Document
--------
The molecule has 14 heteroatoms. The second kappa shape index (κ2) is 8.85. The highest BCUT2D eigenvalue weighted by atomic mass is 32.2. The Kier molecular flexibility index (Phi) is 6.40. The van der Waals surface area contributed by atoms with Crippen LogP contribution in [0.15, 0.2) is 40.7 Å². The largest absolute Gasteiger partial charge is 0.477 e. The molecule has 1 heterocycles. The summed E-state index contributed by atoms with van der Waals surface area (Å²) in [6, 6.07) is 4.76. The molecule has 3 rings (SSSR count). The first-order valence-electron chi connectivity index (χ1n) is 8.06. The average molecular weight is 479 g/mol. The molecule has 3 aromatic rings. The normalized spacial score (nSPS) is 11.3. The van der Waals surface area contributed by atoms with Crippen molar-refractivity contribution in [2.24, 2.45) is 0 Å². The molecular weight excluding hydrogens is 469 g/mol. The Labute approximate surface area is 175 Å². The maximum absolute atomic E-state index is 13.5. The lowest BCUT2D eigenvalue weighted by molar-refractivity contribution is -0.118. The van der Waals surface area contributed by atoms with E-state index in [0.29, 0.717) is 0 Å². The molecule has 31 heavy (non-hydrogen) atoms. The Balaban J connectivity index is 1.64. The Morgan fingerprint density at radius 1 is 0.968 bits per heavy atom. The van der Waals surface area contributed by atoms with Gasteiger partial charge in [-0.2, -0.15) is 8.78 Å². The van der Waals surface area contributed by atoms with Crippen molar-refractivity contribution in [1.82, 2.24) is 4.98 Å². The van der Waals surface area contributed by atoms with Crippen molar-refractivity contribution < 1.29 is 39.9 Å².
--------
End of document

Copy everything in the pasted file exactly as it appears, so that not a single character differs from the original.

The molecule has 14 heteroatoms. The second kappa shape index (κ2) is 8.85. The highest BCUT2D eigenvalue weighted by atomic mass is 32.2. The Kier molecular flexibility index (Phi) is 6.40. The van der Waals surface area contributed by atoms with Crippen LogP contribution in [0.15, 0.2) is 40.7 Å². The largest absolute Gasteiger partial charge is 0.477 e. The molecule has 1 heterocycles. The summed E-state index contributed by atoms with van der Waals surface area (Å²) in [6, 6.07) is 4.76. The molecule has 3 rings (SSSR count). The first-order valence-electron chi connectivity index (χ1n) is 8.06. The average molecular weight is 479 g/mol. The molecule has 3 aromatic rings. The normalized spacial score (nSPS) is 11.3. The van der Waals surface area contributed by atoms with Crippen molar-refractivity contribution in [2.24, 2.45) is 0 Å². The molecular weight excluding hydrogens is 469 g/mol. The Labute approximate surface area is 175 Å². The maximum absolute atomic E-state index is 13.5. The lowest BCUT2D eigenvalue weighted by molar-refractivity contribution is -0.118. The van der Waals surface area contributed by atoms with E-state index in [0.29, 0.717) is 0 Å². The molecule has 31 heavy (non-hydrogen) atoms. The Balaban J connectivity index is 1.64. The Morgan fingerprint density at radius 1 is 0.968 bits per heavy atom. The van der Waals surface area contributed by atoms with Gasteiger partial charge in [-0.2, -0.15) is 8.78 Å². The van der Waals surface area contributed by atoms with Crippen molar-refractivity contribution in [1.82, 2.24) is 4.98 Å². The van der Waals surface area contributed by atoms with Crippen molar-refractivity contribution < 1.29 is 39.9 Å².